If you collapse your ankles and knees inward….
It’s all about that base, and when it comes to proper squat form, that includes the positioning of your knees. Your glutes are the primary mover of a squat, but if you’re squatting lower than your body can handle, it will make you feel weak in the knees (and not in a good way). Proper squat form requires your knees to grow slightly further apart as you lower your body, rather than collapse inward (valgus knee position). As you get low, Crockford says your glutes should be engaged to prevent pronation (aka rolling inward) of the feet. “Placing a band on the thighs above the knees and pushing outward during the squat motion will help engage the external rotators of the lower body,” Crockford says.
If you lead with your knees instead of the hips…
A strong squat starts with a hip hinge, shooting your booty back behind you. If your hips aren’t cooperating, tight hip flexors could be the culprit. “The hip flexors help to pull you down during the lowest portion of the movement. A squat with a limited range of motion might be from weak hip flexors,” Crockford explains. You’ll know how strong your hip flexors are when you can squat lower, and your knees grow farther apart during the eccentric phase of the squat. “Dynamically stretching the hip flexors prior to loaded squats is key to achieving depth and eccentric strength,” Crockford says. As Crockford suggests above, squat with a resistance band around your thighs, just above your knees. “This will help to activate the external rotators of the hip when standing. Deadlifts are also a nice addition to the squat, which helps to increase the strength of the posterior chain,” she says.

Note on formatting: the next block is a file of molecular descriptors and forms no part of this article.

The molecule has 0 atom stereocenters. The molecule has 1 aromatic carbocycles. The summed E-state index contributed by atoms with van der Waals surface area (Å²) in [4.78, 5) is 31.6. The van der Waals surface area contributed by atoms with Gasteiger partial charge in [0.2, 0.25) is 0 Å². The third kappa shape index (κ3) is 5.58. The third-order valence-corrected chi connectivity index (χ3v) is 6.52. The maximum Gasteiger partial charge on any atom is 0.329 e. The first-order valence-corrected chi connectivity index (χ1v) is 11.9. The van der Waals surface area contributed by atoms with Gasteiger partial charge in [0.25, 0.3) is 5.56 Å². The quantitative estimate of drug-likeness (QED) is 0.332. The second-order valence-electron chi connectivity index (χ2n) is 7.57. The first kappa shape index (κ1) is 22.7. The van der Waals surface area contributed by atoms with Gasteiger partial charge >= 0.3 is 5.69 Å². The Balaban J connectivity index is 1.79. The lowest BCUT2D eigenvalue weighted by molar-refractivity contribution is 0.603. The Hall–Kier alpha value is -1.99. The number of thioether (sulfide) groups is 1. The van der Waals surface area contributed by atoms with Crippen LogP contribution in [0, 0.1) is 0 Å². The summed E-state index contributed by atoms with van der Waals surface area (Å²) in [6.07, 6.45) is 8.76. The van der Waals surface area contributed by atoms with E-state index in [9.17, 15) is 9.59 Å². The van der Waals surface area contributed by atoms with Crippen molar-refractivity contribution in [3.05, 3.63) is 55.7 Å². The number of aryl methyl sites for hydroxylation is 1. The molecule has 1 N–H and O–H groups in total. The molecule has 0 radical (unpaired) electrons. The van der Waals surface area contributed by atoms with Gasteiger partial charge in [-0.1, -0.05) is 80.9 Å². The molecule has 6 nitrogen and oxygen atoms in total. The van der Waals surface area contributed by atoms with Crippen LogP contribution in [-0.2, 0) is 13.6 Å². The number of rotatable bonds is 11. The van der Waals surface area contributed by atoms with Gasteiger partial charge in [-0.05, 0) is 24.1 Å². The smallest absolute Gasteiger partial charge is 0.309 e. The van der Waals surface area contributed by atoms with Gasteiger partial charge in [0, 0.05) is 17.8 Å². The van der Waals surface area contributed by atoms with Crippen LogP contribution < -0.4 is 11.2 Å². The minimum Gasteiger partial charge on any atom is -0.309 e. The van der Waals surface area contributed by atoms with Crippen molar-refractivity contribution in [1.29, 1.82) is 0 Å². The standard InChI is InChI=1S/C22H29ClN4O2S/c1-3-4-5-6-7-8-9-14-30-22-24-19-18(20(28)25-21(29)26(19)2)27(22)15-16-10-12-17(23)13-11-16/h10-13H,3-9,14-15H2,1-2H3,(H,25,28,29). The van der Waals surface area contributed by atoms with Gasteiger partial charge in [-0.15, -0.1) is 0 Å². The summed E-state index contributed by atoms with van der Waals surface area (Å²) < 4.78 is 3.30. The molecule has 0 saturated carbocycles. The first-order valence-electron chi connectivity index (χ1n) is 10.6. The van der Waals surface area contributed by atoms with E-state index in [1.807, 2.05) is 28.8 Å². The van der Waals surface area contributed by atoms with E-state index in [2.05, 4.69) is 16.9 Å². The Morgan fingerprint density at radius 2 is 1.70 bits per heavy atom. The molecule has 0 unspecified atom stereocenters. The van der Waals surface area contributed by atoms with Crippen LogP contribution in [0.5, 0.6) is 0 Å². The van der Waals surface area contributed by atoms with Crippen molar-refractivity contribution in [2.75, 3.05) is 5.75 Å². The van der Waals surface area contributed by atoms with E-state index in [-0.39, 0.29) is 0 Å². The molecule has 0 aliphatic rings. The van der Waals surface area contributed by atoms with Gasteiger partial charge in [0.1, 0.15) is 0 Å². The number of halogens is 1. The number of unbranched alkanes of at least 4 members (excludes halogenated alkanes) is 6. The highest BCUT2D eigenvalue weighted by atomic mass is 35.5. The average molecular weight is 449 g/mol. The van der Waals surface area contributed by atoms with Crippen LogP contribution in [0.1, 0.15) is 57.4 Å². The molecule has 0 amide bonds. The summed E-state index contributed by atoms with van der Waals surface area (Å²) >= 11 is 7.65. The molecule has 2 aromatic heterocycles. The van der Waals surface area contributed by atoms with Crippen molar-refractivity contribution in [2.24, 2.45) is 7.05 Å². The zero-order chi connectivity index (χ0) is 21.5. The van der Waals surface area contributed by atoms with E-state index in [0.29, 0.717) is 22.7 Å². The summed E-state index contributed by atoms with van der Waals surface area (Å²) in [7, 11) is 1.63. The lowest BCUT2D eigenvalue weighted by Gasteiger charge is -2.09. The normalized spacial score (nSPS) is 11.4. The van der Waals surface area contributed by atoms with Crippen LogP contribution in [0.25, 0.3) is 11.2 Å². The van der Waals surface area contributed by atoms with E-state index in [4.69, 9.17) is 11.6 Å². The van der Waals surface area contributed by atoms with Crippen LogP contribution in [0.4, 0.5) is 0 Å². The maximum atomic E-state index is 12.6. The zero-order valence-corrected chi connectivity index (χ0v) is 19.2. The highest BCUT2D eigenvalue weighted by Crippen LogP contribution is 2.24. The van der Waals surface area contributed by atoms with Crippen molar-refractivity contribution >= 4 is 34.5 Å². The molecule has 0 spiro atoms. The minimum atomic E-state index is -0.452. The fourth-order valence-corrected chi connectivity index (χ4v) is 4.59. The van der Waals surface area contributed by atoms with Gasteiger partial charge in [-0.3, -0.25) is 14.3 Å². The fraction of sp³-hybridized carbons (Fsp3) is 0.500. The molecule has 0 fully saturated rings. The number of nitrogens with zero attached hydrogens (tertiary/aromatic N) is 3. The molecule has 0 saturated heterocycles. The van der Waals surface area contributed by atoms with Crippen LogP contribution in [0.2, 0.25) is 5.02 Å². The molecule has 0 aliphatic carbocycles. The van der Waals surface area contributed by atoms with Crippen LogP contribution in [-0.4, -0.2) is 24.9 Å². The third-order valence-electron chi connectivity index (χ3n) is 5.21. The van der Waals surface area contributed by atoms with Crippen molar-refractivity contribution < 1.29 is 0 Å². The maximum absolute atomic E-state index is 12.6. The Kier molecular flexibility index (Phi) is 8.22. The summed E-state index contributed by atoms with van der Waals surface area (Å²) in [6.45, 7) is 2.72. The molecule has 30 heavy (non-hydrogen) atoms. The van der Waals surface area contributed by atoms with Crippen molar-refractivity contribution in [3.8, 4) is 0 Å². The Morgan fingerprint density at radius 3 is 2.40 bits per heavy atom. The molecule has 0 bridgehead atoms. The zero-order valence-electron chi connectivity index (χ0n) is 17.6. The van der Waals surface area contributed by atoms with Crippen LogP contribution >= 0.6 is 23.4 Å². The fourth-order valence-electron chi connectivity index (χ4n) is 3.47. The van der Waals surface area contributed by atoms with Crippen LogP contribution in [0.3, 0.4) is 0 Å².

If your chest falls forward…
Your body should have a forward lean of about 45 degrees during squat. If you find that you’re leaning any more than that, it’s likely due to weakness in the core and/or lack of upper-body mobility, Crockford says. “To correct this, I recommend doing a front squat, which places additional forward load on the body. You can also do it with a dowel across your shoulders to keep the chest up and back,” she says. “Decreasing the range of motion is always a good place to start.” As you’re driving your hips back, brace your core by contracting your abdominal muscles to keep it engaged. This will help prevent your torso from collapsing and will keep your body upright.
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If you overarch or round your back…
Squats can put pressure on your spine, especially when you add weight, so it’s important to have proper form to protect your low back. Keep your shoulders down and back to help prevent overarching and rounding your posterior. Or, try holding a dowel overhead to help loosen tight back muscles and activate them. “The trunk angle should ideally be parallel to the shin angle at the lowest point of the squat. To maintain this angle, keep your gaze forward (not down or up) and neck neutral,” Crockford says. Once your shin and trunk are parallel, you can increase the depth of your squat.